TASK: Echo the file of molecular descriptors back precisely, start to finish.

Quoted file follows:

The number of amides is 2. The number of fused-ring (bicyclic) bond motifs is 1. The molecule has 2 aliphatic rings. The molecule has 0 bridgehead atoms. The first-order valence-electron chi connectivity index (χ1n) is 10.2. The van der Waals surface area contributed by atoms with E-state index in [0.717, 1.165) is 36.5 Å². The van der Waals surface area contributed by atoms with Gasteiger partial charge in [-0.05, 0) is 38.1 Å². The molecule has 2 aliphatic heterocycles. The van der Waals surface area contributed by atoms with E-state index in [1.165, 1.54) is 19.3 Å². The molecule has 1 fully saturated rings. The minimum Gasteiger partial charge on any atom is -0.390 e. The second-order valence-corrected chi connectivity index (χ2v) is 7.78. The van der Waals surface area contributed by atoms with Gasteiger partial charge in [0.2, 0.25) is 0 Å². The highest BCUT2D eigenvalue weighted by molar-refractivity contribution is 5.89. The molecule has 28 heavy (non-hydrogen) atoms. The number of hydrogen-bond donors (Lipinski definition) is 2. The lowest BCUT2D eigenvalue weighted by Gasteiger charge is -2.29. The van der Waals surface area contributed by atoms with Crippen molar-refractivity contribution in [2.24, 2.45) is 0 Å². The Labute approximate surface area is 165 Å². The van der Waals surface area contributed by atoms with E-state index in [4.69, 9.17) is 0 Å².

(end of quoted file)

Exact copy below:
The number of amides is 2. The number of fused-ring (bicyclic) bond motifs is 1. The molecule has 2 aliphatic rings. The molecule has 0 bridgehead atoms. The first-order valence-electron chi connectivity index (χ1n) is 10.2. The van der Waals surface area contributed by atoms with E-state index in [0.717, 1.165) is 36.5 Å². The van der Waals surface area contributed by atoms with Gasteiger partial charge in [-0.05, 0) is 38.1 Å². The molecule has 2 aliphatic heterocycles. The van der Waals surface area contributed by atoms with E-state index in [1.165, 1.54) is 19.3 Å². The molecule has 1 fully saturated rings. The minimum Gasteiger partial charge on any atom is -0.390 e. The second-order valence-corrected chi connectivity index (χ2v) is 7.78. The van der Waals surface area contributed by atoms with Gasteiger partial charge in [0.2, 0.25) is 0 Å². The highest BCUT2D eigenvalue weighted by molar-refractivity contribution is 5.89. The molecule has 28 heavy (non-hydrogen) atoms. The number of hydrogen-bond donors (Lipinski definition) is 2. The lowest BCUT2D eigenvalue weighted by Gasteiger charge is -2.29. The van der Waals surface area contributed by atoms with Crippen molar-refractivity contribution in [2.24, 2.45) is 0 Å². The Labute approximate surface area is 165 Å². The van der Waals surface area contributed by atoms with E-state index in [4.69, 9.17) is 0 Å².